Tuesday, September 30, 2008
How I Am Related To The Famous Tinker Dave Beaty
David "Tinker Dave" Beaty, leader of the Independent Scouts during the Civil War, is one of the most famous or infamous individuals that Fentress County, Tennessee ever produced. He did not choose the war so much as the war eventually came to him. Tinker Dave said, “About ten or twelve days after the Mills Springs fight, several of Scott Bledoe’s men came to my house and told my wife to tell me I must take sides in the war or leave the country. They took some of my property, some saddles and other things belonging to me, when they left and as they were going down to cross the creek I fired on them, wounding one man and a horse. After this they kept running in on us every few weeks. I told my boys that before I would leave home or run away that I would fight them to Doomsday and if they killed me, let them kill me. So I took my sons and raised a company of men to fight them.”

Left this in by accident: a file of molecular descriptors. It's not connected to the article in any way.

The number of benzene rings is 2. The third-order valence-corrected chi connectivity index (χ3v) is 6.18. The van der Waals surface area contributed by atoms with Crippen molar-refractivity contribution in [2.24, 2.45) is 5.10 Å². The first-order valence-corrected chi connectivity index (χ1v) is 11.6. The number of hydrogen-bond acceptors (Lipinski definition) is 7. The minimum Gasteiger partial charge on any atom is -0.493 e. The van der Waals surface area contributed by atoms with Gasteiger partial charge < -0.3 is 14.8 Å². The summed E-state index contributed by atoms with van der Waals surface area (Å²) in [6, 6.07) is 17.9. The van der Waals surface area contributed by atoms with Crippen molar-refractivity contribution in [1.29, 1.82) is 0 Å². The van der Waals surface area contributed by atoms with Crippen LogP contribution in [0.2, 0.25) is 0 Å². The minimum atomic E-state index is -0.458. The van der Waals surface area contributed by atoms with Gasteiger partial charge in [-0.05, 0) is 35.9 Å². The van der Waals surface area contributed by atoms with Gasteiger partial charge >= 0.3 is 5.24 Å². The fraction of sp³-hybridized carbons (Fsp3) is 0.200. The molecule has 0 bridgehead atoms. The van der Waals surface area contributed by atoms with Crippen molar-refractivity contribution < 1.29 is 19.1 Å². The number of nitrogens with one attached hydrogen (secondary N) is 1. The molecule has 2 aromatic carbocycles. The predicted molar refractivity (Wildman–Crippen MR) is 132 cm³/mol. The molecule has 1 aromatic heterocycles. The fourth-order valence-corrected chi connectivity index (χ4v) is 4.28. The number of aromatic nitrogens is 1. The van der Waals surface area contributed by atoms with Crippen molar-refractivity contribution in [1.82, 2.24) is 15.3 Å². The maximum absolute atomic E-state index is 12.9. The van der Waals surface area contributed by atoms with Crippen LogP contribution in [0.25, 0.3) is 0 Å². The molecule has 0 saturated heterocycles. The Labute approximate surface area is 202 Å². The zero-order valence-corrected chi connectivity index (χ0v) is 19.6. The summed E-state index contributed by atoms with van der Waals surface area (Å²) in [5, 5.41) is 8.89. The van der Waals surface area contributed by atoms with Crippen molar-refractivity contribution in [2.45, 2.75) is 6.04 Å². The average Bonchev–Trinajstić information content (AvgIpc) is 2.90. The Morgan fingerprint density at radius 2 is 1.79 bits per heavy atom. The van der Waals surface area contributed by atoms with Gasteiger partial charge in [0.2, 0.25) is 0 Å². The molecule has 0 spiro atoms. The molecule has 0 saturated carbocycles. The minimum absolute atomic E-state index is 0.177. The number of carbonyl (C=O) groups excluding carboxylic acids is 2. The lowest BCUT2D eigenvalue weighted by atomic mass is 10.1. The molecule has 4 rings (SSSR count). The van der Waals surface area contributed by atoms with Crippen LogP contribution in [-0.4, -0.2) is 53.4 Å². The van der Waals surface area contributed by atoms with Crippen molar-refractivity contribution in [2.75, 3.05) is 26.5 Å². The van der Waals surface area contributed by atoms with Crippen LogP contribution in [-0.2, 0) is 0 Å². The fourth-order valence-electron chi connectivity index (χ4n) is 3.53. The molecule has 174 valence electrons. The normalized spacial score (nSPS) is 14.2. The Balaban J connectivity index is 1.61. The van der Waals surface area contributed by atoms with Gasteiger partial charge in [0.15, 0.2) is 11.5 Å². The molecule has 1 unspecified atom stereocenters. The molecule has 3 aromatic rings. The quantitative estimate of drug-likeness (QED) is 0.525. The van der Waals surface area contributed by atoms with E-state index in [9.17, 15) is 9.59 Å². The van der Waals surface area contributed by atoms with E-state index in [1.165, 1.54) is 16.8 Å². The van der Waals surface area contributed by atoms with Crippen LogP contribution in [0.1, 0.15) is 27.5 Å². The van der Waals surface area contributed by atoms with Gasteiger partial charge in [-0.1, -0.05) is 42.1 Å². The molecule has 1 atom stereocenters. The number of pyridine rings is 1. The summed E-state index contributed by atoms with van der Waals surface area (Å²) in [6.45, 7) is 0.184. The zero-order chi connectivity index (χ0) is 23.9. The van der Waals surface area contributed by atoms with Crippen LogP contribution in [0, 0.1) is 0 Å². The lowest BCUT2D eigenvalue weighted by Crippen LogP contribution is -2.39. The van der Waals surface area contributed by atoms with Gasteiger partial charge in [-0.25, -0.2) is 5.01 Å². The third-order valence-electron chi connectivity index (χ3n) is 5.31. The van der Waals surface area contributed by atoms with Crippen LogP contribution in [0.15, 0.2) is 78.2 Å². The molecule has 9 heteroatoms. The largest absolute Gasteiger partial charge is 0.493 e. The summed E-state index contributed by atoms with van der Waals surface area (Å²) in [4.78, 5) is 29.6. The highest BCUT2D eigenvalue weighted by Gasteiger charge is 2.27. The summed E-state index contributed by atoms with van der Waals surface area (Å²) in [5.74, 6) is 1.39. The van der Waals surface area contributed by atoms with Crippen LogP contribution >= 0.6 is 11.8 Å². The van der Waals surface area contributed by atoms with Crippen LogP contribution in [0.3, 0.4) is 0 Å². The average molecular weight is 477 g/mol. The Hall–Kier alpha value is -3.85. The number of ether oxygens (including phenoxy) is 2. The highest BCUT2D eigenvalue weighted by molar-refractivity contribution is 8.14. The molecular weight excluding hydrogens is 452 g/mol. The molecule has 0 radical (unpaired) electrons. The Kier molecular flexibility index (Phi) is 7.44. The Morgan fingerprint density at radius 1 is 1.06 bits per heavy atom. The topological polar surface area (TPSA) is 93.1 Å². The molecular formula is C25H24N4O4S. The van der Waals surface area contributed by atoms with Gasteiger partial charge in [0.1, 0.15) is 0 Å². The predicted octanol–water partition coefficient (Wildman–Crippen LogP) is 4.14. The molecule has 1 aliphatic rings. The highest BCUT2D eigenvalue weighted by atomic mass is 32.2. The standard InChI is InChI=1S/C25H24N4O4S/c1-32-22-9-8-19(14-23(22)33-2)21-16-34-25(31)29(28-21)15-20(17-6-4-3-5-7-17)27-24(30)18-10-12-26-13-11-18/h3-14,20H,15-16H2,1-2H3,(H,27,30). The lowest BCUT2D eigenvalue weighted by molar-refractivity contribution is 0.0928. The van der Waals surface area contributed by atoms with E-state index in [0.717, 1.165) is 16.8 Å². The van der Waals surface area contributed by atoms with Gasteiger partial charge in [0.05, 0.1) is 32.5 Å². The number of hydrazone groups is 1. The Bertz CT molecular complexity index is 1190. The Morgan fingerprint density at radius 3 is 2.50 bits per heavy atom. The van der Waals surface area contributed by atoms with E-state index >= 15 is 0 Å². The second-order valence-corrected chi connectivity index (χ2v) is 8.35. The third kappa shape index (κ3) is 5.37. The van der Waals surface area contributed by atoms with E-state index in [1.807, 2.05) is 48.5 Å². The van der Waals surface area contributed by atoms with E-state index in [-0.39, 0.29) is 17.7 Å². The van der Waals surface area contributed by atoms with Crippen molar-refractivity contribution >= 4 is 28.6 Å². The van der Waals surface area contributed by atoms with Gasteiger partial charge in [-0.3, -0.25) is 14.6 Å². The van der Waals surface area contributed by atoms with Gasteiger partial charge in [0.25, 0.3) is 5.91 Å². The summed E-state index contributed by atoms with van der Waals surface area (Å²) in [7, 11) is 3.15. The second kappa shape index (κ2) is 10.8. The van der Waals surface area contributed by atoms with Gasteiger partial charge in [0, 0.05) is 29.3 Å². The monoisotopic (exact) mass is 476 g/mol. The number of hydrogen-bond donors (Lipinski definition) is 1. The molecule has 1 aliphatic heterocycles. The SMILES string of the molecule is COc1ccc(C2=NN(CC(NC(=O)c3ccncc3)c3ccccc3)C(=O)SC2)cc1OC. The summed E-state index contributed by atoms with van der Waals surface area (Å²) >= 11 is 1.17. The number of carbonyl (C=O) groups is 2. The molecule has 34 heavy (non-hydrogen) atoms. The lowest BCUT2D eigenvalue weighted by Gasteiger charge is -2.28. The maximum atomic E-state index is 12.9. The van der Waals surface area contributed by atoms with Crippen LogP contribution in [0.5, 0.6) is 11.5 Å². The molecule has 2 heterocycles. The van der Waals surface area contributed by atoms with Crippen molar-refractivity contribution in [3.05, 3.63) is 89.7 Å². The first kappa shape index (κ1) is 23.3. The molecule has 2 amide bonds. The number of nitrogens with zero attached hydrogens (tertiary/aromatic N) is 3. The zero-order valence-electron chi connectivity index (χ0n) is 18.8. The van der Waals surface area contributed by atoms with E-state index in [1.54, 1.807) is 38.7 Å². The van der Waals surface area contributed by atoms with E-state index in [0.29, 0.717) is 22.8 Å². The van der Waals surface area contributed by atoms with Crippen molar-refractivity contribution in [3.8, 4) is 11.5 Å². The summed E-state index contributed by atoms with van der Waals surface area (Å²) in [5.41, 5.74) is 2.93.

Champ Ferguson, who lived in Albany, Kentucky, had been swindled in a business transaction and, wanting to reaquire his property, traveled to a camp meeting, which ended up being a fight where Champ stabbed a man. He agreed to join the Confederacy and the case was dropped. Resenting him taking up the southern cause, a group of Union advocates went to Champ's home while he was away, and forced his wife and teenaged daughter to undress and cook a meal before them. Then, paraded them down a public street in the nude. Champ swore not only to track down and kill all those involved, which he did, but he also swore to personally kill a 100 Yankees for for this crime against his family, which he did.